Champions League 2013: The night German football stole the show in London | Sports| German football and major international sports news | DW | 25.04.2020
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Champions League 2013: The night German football stole the show in London

The 2013 Champions League final between Bayern Munich and Borussia Dortmund was one of the greats. As the first all-German final in Europe's premier club competition, it signified the reemergence of German football.

This was German football's moment.

Both Bayern Munich and Borussia Dortmund arrived in this hugely anticipated Champions League final in London having topped their respective groups. Both had beaten Spanish teams, the dominant force in Europe, in the semifinals.

Bayern had dismantled Barcelona 7-0 on aggregate in one of the greatest modern semifinal maulings in the competition's history, while Robert Lewandowski's special four-goal performance in the first leg against Real Madridwas enough to see them through their tie.

Bayern were purring. Philipp Lahm, Bastian Schweinsteiger and 'Robbery' were in the midst of their peak years. And in Jupp Heynckes they had a wise, taciturn leader who was a perfect fit in Bavaria.

The same could be said of his counterpart Jürgen Klopp, a head coach who reignited the fires of passion and had everyone believing. Dortmund were flowing, riding the wave of a special spell in club history and, coming off a domestic double, they represented the exciting upstarts who were full of flair and youth. 

Pre-match in Wembley was breathtaking, if a little OTT at times

Pre-match in Wembley was breathtaking, if a little OTT at times

With the stage of a European final the biggest possible, the match-up an advertisement of German football, and the added sprinkling of drama that BVB's star Mario Götze (who missed out through injury) would be leaving for Bayern come the end of the season, this was a final to savour.

After a pre-match opening ceremony that included knights fighting with swords and Lars Ricken and Paul Breitner dressed as captains of their respective guards, it was finally time for football.

Dortmund failed to make the most of a strong start, something they would ultimately pay the price for. Both Manuel Neuer and Roman Weidenfeller were in fine form, and Arjen Robben missed a handful of chances, but the real talking point came in the first half when Franck Ribery avoided a booking for a flailing arm that caught Lewandowski. It was one of many turning points, but with Ribery cautioned later in the game, Dortmund fans were left frustrated.

For Arjen Robben, victory, courtesy of his late goal, was sweet after a poor performance in the final the year before

For Arjen Robben, victory, courtesy of his late goal, was sweet after a poor performance in the final the year before

After the break, Bayern's pressure grew and eventually Mario Mandzukic made it count.

With Bayern seemingly in charge and beyond challenge, Dortmund showed their colours to be true when they equalised from the penalty spot after Dante clumsily kicked Marco Reus in the stomach in the box. Even more bizarrely, the Brazilian defender, already on a yellow, avoided a second card, but thanks to Ilkay Gündogan, Dortmund had at least levelled the scores.

With 20 minutes to go, the anticipation of beforehand suddenly turned into overwhelming tension. Not only were Bayern out for European and domestic revenge after a few years of hurt, not only were Dortmund looking to deny Bayern in Europe and sweep up more hearts with their furious football, but this game was also a showcase for German football.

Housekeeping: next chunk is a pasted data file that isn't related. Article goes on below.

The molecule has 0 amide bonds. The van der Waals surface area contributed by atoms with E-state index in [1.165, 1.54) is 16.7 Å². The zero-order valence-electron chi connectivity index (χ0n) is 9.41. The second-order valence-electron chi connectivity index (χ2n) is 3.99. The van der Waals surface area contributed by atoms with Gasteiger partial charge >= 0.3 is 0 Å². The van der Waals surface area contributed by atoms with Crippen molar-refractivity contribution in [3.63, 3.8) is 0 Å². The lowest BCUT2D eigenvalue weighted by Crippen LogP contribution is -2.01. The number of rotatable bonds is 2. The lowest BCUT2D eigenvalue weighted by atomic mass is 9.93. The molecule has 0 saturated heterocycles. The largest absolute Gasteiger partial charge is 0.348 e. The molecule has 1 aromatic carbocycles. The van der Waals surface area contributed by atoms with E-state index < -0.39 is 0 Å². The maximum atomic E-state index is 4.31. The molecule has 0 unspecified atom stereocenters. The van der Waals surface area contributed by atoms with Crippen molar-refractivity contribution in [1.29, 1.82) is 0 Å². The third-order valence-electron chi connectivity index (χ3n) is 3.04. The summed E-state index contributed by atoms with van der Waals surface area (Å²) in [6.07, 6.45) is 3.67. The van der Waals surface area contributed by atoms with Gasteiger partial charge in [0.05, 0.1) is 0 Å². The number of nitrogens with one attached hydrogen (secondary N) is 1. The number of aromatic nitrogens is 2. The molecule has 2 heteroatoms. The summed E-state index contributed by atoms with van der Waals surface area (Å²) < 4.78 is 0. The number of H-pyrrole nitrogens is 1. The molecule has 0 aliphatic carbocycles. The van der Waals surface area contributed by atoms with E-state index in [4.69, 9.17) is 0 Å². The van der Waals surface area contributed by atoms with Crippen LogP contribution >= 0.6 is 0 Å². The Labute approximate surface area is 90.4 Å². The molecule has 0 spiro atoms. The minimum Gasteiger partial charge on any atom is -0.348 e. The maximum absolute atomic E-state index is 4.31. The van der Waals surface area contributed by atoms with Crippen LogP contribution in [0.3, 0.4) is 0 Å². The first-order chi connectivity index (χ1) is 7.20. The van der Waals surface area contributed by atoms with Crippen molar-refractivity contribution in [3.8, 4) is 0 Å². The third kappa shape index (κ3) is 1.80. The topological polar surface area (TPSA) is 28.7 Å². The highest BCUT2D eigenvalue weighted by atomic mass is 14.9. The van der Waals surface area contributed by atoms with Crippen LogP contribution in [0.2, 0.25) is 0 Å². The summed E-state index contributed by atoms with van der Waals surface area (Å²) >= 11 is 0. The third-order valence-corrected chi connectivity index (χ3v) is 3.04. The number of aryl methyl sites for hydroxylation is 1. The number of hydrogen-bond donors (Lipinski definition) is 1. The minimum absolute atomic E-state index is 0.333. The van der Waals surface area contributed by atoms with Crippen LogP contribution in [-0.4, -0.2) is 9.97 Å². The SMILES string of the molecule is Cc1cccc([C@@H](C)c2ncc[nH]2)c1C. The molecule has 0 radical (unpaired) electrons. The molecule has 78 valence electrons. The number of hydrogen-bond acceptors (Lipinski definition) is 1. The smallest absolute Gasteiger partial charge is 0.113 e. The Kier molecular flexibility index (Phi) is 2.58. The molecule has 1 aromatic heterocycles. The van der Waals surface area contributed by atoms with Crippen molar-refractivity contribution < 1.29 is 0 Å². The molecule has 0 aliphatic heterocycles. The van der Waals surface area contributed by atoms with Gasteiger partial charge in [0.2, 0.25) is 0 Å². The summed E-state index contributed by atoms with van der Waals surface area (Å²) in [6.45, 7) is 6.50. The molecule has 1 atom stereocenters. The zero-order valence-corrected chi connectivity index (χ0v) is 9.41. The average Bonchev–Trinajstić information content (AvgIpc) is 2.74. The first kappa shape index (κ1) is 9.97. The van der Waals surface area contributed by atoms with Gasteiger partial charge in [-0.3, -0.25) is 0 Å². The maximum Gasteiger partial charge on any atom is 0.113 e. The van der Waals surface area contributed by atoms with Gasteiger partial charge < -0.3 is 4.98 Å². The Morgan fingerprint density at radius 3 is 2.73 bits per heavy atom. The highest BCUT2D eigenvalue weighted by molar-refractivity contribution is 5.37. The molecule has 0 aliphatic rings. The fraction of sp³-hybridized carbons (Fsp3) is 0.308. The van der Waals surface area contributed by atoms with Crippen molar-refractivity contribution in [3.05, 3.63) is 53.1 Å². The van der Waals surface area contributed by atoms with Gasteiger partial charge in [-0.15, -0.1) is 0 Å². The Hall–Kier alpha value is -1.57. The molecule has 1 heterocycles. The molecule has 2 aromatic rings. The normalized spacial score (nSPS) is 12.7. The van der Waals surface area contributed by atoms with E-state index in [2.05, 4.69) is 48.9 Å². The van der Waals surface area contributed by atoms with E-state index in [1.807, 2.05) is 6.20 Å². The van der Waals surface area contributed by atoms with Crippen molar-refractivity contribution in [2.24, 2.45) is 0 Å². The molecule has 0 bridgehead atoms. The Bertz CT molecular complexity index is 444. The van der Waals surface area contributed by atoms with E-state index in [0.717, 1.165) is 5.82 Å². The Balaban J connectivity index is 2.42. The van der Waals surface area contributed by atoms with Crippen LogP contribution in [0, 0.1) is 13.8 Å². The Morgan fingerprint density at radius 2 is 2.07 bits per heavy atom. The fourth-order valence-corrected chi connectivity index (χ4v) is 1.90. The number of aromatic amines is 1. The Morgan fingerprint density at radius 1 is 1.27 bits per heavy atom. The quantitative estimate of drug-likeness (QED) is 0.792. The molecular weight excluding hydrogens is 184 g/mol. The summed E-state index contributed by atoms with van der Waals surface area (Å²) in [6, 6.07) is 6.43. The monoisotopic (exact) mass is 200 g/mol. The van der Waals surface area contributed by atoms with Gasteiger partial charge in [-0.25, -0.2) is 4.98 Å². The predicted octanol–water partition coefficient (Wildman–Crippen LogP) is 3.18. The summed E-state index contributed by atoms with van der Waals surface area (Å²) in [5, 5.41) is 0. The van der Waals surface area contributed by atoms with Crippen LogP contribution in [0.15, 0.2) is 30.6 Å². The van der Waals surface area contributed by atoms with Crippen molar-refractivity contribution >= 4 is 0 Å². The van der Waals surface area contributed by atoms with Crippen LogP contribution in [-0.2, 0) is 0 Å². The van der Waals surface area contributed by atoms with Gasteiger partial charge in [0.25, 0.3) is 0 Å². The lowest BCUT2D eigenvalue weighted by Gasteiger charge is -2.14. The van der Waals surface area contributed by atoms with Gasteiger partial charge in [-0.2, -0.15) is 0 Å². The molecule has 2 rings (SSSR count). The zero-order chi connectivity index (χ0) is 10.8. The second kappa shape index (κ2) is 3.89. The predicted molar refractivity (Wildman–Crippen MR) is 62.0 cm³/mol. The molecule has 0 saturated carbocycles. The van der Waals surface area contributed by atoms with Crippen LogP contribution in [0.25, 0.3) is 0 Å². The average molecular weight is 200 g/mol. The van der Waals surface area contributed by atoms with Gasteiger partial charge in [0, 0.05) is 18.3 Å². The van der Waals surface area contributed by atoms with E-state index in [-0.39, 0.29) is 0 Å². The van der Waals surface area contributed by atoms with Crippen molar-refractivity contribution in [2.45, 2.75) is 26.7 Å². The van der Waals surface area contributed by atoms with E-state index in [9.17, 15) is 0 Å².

Neven Subotic made a brilliant clearance off the line and then another great, lunging tackle to keep Dortmund in the game. Ribery produced a key interception in his own box before Lewandowski matched the Frenchman's ability to escape a sending off with a tread on Jerome Boateng's ankle.

For Klopp, it was a case of so close and yet so far as his side fell agonizingly short

For Klopp, it was a case of so close and yet so far as his side fell agonizingly short

With Weidenfeller keeping Bayern at bay, extra-time beckoned, and many watching on wanted nothing more than to enjoy 30 more minutes of this thrilling game of football.

‘Robbery' had other plans though. In the 89th minute, Ribery controlled a long ball, flicked it on to Robben. The Dutchman snuck through a Dortmund defence stuck in slow-motion to send the ball trickling over the line. The red part of Wembley erupted in elation, the makeshift yellow wall (more arch in shape) crumbled.

For Robben, who had missed an extra-time penalty in the "Finale dahoam” the year before and spurned a number of chances on the night in Wembley, the redemption couldn't have been sweeter. For Lahm and Bastian Schweinsteiger, it was the silverware to legitimise the golden generation label.

The quiet presence of Jupp Heynckes proved a masterstroke for Bayern in their treble winning season

The quiet presence of Jupp Heynckes proved a masterstroke for Bayern in their treble winning season

Klopp was gracious in defeat, recognising the magical charm of Heynckes sealing his second Champions League title. By the end of the season, he guided Bayern to a special treble, including a league title won with a whopping 91 points, 98 goals scored and just 18 conceded.

A year later, German football peaked with the national team winning the World Cup in Brazil. This final in Wembley was the springboard.

It came before Bayern had rediscovered their marauding dominance and before the Bundesliga suffered to reveal its hidden delights.

In 2013 in London, Bayern were crowned champions of Europe, as the Bundesliga became everyone's new favorite league.